Wednesday, June 20, 2012

A quick blog this week as we are heading off to Lake Navisha for a few days, photos and blog will come post trip.

This week is reserved for our loyal, kind and overly (at times) patient driver, Frederick. Frederick does not own his own car, he rents one, so as you can imagine, his profits from dealing with us all hours of the day are little. Yet never is this shown in the way he treats us, or the tireless efforts we all make in ensuring his car is on the road at all. I say on the road at all because upon approaching the vehicle, one can determine it is far from fit for the roads we take it down. Hills, mudslides, rocks, boulders, bigger rocks, mini-mountains, rivers, itty-bitty bridges, somehow we manage to roll our way (often by ripping through 1-3 gear in one go) through all of this, but it is for sure a team effort. This week especially saw myself, Morgan, Sylvia and Pauline pushing Frederick's car up more than a few massive mud hills (all while being spit in the face with direct petrol, the result of a lost exhaust pipe earlier in the week, Frederick had battled an even bigger hill and the hill had won, claiming the exhaust pipe in return for our pathetic attempts to conquer it). It also saw many a shaken head on behalf of onlookers, who burst into laughter at our ridiculous efforts to get this vehicle going. It seemed like we pushed it more than it drove, let's just leave it at that. All of this is said without direct documentation, but today, was the behemoth...and we got some of it on camera.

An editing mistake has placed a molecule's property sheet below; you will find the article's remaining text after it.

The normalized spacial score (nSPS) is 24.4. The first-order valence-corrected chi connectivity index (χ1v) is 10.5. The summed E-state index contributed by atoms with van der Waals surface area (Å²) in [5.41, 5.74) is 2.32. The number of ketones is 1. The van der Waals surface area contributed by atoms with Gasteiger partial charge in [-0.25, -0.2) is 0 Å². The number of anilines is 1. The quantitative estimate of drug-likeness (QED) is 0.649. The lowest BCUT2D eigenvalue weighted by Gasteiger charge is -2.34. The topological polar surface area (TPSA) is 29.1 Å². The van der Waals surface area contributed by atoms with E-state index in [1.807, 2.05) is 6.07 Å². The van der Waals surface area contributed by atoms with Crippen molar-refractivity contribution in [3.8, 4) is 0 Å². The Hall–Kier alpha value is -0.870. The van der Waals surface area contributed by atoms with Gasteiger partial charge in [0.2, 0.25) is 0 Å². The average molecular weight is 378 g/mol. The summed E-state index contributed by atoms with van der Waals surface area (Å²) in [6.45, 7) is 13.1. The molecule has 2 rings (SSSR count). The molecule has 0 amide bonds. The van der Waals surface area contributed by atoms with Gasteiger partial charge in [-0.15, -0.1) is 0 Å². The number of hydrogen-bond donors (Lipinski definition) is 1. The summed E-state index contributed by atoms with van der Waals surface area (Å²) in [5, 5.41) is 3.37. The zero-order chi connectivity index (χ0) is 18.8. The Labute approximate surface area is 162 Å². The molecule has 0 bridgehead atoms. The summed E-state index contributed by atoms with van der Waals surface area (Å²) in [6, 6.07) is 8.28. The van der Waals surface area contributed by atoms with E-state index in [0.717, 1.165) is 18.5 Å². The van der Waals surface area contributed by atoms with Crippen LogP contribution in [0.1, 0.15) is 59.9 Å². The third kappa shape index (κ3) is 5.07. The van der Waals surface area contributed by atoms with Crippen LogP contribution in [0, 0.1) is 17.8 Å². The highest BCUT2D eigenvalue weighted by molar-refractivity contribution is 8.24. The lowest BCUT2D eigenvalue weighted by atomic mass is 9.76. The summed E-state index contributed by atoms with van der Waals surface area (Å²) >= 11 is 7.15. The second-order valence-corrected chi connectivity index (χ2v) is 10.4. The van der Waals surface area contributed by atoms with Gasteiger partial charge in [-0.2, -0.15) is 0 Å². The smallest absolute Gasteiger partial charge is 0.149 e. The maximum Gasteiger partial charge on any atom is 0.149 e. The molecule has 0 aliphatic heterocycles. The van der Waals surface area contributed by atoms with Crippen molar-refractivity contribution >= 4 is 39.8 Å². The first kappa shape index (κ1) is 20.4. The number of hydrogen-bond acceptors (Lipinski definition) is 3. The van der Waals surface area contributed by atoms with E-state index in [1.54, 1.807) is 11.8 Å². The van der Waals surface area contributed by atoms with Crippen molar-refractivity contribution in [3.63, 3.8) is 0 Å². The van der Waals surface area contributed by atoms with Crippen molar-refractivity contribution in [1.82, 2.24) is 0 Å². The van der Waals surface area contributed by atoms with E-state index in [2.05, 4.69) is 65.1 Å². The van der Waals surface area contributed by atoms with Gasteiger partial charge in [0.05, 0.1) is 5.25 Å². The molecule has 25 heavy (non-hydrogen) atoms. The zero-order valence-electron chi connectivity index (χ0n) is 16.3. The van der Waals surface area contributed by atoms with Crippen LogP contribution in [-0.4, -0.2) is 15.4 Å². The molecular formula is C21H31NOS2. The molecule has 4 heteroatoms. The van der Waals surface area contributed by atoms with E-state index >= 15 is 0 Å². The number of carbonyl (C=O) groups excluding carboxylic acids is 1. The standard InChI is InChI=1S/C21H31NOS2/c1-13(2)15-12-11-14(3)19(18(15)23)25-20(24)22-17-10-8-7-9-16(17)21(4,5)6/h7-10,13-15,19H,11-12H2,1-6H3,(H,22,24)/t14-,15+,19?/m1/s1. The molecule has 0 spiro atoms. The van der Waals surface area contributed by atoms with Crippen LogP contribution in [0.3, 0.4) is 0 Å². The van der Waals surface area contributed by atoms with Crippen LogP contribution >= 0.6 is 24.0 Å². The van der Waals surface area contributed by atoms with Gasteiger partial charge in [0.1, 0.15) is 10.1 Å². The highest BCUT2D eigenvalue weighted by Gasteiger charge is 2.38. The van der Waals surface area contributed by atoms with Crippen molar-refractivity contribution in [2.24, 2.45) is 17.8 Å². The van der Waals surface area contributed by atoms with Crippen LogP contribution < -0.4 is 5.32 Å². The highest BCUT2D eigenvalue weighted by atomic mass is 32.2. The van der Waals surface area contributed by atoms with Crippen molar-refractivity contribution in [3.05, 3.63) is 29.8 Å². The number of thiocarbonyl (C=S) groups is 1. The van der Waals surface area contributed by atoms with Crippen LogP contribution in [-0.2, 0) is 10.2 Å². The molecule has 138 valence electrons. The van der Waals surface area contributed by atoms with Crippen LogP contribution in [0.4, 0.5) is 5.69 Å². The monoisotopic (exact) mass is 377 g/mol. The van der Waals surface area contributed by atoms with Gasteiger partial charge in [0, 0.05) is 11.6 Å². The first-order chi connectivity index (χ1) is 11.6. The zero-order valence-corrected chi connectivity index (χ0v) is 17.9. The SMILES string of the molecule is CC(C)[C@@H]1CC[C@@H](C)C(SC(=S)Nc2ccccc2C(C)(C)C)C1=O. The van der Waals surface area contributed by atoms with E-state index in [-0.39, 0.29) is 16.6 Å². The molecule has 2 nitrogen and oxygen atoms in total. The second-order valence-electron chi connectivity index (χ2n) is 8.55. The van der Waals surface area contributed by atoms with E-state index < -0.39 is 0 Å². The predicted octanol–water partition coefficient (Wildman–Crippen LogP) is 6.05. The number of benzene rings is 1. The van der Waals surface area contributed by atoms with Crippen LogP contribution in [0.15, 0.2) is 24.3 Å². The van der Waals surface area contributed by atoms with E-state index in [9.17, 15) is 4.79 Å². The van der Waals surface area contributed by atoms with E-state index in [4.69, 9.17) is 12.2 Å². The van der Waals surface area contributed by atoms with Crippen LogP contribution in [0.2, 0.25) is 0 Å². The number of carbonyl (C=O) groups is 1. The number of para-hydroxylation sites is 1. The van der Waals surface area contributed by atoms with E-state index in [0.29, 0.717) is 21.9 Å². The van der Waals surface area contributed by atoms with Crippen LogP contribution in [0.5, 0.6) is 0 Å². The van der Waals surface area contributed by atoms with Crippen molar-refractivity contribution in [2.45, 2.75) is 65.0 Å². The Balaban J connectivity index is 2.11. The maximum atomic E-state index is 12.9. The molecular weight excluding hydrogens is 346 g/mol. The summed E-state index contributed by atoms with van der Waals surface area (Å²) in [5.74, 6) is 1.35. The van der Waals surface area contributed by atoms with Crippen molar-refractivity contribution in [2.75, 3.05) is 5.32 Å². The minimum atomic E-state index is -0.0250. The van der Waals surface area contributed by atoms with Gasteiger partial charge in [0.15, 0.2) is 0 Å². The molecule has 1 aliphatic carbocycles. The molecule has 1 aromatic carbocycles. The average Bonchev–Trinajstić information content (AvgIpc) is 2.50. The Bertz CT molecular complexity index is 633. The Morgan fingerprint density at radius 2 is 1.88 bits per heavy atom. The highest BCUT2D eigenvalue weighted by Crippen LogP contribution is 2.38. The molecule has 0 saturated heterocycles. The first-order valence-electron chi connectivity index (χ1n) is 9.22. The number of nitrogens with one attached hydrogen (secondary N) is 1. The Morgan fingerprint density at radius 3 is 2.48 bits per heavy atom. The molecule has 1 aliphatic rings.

"Road construction, great," I turn to Morgan and we both give a look of concern.

Road construction in this case meant a bunch of men shovelling rocks, yes, rocks, onto the road to give it some traction. These transactions in the roadways usually see us waiting for everyone to pass, as it doesn't take much for other drivers to assess we stand no chance of making it through alive and they don't want to be stuck behind us. This scenario of course played out again. I have learned enough of the language to know that when the man in the car in front of us (often we are head on with other vehicles, vying for space in a one car road) told us to "back up and turn your wheels to the side, common man, back up", I out-loud said, "No! You can't be serious! We can't back up!" But it was too late, Frederick looked at me questioningly for a pure second, before revving the car backwards, into you guessed it, a ditch. Well, first we hit a motorbike, who shook his fist at us from the shrubs, then we rolled backward into the ditch, then revered forward into the ditch, then finally came to a rest entirely in the ditch. No movement. This is the point when we all on key get out of the vehicle, but this time things were too bad for us to handle alone...

Frederick sized up our situation.....and decided we needed help.

These men literally stopped their work and physically picked up the car, in the front and back, and placed it back on the road.

Off we were again, to face more road adventures, or the car just flat out dying (as it did on the middle of the tarmac on the way home the day previously).

While this is simply a happening here in Kenya, many people at home will get a laugh out of our situation, while I am left with admiration for our rescuers and of course, for Frederick.


1 comment:

Michika Atieno said...

To my fellow Kenyan Farmers I advised to buy used Japanese cars, because it's affordable, durable and you can order it online and shipped to our country